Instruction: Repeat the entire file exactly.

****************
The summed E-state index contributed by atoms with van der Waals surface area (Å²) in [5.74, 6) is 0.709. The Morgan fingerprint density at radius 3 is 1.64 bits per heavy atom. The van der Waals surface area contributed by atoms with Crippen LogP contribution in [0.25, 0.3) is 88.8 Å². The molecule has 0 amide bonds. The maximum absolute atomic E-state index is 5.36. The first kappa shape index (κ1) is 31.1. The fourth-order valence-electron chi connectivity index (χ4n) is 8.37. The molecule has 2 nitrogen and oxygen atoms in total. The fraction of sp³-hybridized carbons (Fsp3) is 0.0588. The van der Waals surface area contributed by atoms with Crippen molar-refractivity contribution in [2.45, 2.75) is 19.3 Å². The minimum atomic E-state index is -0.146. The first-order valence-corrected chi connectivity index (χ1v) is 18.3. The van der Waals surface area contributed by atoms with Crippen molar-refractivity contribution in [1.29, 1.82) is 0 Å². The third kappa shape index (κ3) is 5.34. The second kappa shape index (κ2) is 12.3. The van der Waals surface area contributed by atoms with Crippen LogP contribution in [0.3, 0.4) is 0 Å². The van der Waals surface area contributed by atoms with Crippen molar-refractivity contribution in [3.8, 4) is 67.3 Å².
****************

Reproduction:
The summed E-state index contributed by atoms with van der Waals surface area (Å²) in [5.74, 6) is 0.709. The Morgan fingerprint density at radius 3 is 1.64 bits per heavy atom. The van der Waals surface area contributed by atoms with Crippen LogP contribution in [0.25, 0.3) is 88.8 Å². The molecule has 0 amide bonds. The maximum absolute atomic E-state index is 5.36. The first kappa shape index (κ1) is 31.1. The fourth-order valence-electron chi connectivity index (χ4n) is 8.37. The molecule has 2 nitrogen and oxygen atoms in total. The fraction of sp³-hybridized carbons (Fsp3) is 0.0588. The van der Waals surface area contributed by atoms with Crippen molar-refractivity contribution in [2.45, 2.75) is 19.3 Å². The minimum atomic E-state index is -0.146. The first-order valence-corrected chi connectivity index (χ1v) is 18.3. The van der Waals surface area contributed by atoms with Crippen molar-refractivity contribution in [1.29, 1.82) is 0 Å². The third kappa shape index (κ3) is 5.34. The second kappa shape index (κ2) is 12.3. The van der Waals surface area contributed by atoms with Crippen LogP contribution in [0.3, 0.4) is 0 Å². The van der Waals surface area contributed by atoms with Crippen molar-refractivity contribution in [3.8, 4) is 67.3 Å².